Shortly after being named the director of the East Lake Community Library Aug. 21, Lois Eannel poses with flowers and an East Lake T-shirt, given to her by members of the library’s advisory board.
PALM HARBOR – Lois Eannel, the former assistant director of the Palm Harbor Library, has been hired as the director of the East Lake Community Library. She began her new duties Sept. 3.
At the recommendation of the library’s advisory board, the Palm Harbor Community Services Agency hired Eannel at an annual salary of $63,000.
Members of the advisory board cheered when the decision became official, interrupting the agency’s meeting to offer Eannel balloons and flowers in congratulations.
“You know what we’ve been through,” said advisory board member Roger Johnson, with a mixture of the relief and excitement in his voice as he gave Eannel an East Lake T-shirt that matched his own.
“She’s ours now,” he told the Palm Harbor agency.
The East Lake community has had to fight tooth and nail for recognition of its library, which is technically a unit of the Palm Harbor Library rather than an entity on its own right. Both libraries are overseen by the board for the Palm Harbor Community Services Agency, or PHCSA, created by Pinellas County to manage funds coming from Palm Harbor municipal taxing district.
East Lake Library, financially supported by the Pinellas County Board of Commissioners and the Pinellas Public Library Cooperative rather than its own tax base, had no representative on the PHCSA board.
But all that’s about to change. If a proposed agreement for the reorganization of library cooperative is approved, East Lake library will be funded through its own taxing district. The county is considering revamping the PHCSA board, giving East Lake representation.
“Everything is falling into place,” Eannel said.
Eannel said she’s been attending PHCSA meetings since about 2000 and saw how the library struggled.
“It was always almost as if East Lake was the orphan child,” she said. “Now it’s an equal partner, and that’s how it should be.”
Eannel said she would be cautious in spending extra funds the library would likely receive due to its dedicated funding. She plans to address parking first and assess her staff before expanding the library’s hours.
“I don’t want to spend like a drunken sailor,” she said.
A search committee formed to choose the new library director decided to open the position to in-house candidates first.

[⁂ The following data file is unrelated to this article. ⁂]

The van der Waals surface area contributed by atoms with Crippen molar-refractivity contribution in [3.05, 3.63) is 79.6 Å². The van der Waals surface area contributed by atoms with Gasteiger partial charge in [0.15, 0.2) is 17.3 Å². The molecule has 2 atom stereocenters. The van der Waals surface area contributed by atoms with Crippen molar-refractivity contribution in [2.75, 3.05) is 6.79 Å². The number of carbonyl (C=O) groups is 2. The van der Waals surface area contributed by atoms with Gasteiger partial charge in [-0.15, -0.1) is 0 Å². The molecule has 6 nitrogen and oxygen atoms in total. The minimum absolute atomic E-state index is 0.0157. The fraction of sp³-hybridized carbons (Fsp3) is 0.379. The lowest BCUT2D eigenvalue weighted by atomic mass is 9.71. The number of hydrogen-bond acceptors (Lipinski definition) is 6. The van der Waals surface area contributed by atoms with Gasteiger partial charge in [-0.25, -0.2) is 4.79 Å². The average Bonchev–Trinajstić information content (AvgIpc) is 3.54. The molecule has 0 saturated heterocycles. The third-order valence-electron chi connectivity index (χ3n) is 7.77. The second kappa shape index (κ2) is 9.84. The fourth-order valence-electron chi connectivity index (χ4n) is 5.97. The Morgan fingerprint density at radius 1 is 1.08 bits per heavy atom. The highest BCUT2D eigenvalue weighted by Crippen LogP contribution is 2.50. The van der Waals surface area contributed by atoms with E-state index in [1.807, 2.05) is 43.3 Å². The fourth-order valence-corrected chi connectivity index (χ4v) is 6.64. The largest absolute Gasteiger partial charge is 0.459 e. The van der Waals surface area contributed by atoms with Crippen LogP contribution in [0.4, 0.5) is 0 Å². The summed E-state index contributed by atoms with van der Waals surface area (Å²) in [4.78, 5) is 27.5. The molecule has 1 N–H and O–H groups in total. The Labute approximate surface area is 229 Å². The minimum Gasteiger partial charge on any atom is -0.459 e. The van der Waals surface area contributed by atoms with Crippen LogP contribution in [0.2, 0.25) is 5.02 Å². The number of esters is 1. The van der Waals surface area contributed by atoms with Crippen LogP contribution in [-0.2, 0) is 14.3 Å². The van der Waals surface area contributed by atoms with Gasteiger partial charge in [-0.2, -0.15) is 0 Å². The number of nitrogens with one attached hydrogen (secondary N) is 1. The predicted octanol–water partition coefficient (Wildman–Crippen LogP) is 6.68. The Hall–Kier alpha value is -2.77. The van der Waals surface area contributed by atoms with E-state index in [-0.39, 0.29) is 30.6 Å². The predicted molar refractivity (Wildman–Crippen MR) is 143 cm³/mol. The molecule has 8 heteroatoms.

The committee – made up of two members of the library board, the director of the Friends of East Lake Community Library and the library’s interim director – decided on Eannel in mid-August.
“She’s just very experienced,” said Jackie Waldford, who was part of the search committee. “She had all the right answers. It was obvious when we questioned her further that it was based on her own personal experience.”
Rob Moore, a fellow advisory board member, said it was important to the advisory board that their new director be able to work with the PHCSA board.
“I think one of the issues that we’ve had in the past was just the difficulty in dealing with the governance. She has that experience and that familiarity,” Moore said. “That was important to us.”
As a longtime figure of the Palm Harbor community, Eannel said she thought it was wrong that East Lake library has gone through so many directors recently.
“It was heartbreaking for me to see, over the years, that revolving door,” she said. “It shouldn’t be that way.”
The former educator and children’s librarian said she had “a family-centered philosophy” when it came to libraries.
“The No. 1 thing that needs to be addressed at any library is customer service. It’s got to come first. Because just like in retail, they can go somewhere else,” she said. “We want them all back in East Lake.”
The library has a broader role for the East Lake residents, often acting as a central gathering place for the community that doesn’t have other infrastructure, she explained.
“We may not have the biggest building, but a library can be a library without walls. We can go out into the community and bring people in,” Eannel said.